Duck and drake clusters 
The following post about homeostatic property clusters (HPCs) is pretty long, so I've split it into several sections. Here's the very short version: Ereshefsky and Matthen argue that the HPC approach to natural kinds fetishizes similarity and is undone by polymorphism. I argue that it's not, and that the HPC approach is really about looking for causal structure.
[crossposted at It's Only a Theory]
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Following Suits 
I had meant to quickly write a follow up to my previous post on Bernard Suits' The Grasshopper, but my the ideas proved to be more tangled in the writing than they were in the thinking. Matt has pressed for the actual definition, so I should actually get to it even if I don't have anything definitive to say.

Suits defines a game in this way:*
To play a game is to attempt to achieve a specific state of affairs [prelusory goal], using only means permitted by rules [lusory means], where the rules prohibit use of more efficient in favour of less efficient means [constitutive rules], and where the rules are accepted just because they make possible such activity [lusory attitude]. I also offer the following simpler and, so to speak, more portable version of the above: playing a game is the voluntary attempt to overcome unnecessary obstacles. [p. 41, brackets in the original]

It is easiest to see how this works with a sport like basketball. Read More...

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Trying on old Suits 
Late in the last century, on Ryan Hickerson's recommendation, I read Bernard Suit's The Grasshopper: Games, Life and Utopia. The core of the book is Suit's definition of 'game.' Although the definition was originally laid out in a 1967 article in the journal Philosophy of Science, the topic is not really philosophy of science. Moreover, the book itself is written as a hodge-podge of dialogue, self-aware narrative, and direct argument. In a late chapter, the characters muse that the author may have adopted the rhetorical structure simply so as to make the book amusing and earn it a wider audience.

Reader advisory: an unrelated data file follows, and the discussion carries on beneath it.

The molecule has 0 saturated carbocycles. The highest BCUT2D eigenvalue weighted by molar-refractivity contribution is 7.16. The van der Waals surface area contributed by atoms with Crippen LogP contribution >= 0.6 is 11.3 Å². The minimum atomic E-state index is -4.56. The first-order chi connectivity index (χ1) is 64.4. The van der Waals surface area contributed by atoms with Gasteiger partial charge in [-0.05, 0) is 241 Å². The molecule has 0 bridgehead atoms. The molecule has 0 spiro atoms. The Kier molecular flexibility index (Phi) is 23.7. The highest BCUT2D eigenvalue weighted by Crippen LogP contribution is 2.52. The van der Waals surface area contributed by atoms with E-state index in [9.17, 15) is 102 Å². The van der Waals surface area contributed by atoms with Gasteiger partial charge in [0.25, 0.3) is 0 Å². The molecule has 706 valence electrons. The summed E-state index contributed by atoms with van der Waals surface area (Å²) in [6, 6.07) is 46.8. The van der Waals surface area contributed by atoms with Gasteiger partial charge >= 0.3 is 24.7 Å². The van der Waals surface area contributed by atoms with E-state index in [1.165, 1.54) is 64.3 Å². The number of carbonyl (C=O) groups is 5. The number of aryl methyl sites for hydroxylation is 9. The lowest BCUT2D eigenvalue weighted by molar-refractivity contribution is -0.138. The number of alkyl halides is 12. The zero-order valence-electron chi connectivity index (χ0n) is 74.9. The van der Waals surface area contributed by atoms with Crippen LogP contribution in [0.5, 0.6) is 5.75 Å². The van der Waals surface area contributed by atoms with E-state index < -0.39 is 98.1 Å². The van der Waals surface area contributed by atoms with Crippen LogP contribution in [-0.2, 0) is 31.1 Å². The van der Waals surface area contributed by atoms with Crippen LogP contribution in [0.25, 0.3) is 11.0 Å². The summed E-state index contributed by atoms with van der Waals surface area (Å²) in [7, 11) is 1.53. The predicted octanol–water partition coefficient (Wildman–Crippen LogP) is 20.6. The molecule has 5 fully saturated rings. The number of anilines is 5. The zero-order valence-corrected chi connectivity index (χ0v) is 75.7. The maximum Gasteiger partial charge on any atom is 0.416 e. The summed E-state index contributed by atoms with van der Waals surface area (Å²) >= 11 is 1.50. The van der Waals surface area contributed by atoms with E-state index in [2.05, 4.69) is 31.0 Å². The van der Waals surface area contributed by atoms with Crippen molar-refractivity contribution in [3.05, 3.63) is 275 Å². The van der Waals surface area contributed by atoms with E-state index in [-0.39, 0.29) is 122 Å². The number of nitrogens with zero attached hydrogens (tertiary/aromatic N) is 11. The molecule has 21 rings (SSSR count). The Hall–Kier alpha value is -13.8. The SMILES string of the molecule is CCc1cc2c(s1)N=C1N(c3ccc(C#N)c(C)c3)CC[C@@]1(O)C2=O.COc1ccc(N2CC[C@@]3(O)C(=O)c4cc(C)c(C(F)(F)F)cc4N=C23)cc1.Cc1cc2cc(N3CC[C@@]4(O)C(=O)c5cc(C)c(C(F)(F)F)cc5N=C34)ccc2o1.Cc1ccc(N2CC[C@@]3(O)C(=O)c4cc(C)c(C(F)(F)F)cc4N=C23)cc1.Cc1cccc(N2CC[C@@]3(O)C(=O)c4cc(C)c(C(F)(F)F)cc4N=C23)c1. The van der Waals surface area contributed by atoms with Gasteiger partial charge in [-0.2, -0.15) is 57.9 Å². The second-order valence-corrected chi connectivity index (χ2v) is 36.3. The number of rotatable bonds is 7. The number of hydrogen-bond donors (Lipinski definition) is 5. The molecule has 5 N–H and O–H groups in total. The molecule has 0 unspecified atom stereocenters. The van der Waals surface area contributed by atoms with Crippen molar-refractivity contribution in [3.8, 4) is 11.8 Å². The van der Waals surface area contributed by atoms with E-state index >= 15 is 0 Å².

So, although it is at once a good read and a nice piece of philosophy, I didn't think much about the matter after finishing the book. Recently, however, the book has enjoyed a resurgence. Thomas Hurka calls Suit's definition "a perfectly persuasive analysis." Mohan Matthen [here] calls it the "classic refutation" of Wittgenstein's claim that 'game' is undefinable. So I decided to reread Grasshopper.
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The brew at Tazza D'oro 
I am on sabbatical for the Fall and a visiting fellow at the Center for Philosophy of Science. This is my first full day in Pittsburgh, and I'm writing this from a coffeehouse in Highland Park. Whether sabbatical will mean more blogging or less will have to be seen.

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A specimen of 'performance' talk 
I have argued in print that both the dated event of employing musical instruments (which is unrepeatable) and the sound structure (which can be recorded and reproduced) can reasonably be thought of as the performance, depending on context and purpose. The former sense is obvious, and the latter comes out when considering improvisation. In discussions of jazz, it is common to refer to recordings of particular sessions as 'performances' rather than as 'recordings of performances.'

In the paper, I offered one specimen of such a usage. I was pleased to see another in today's New York Times, where the headline reads Museum Acquires Storied Trove of Performances by Jazz Greats. The story is also pretty interesting.

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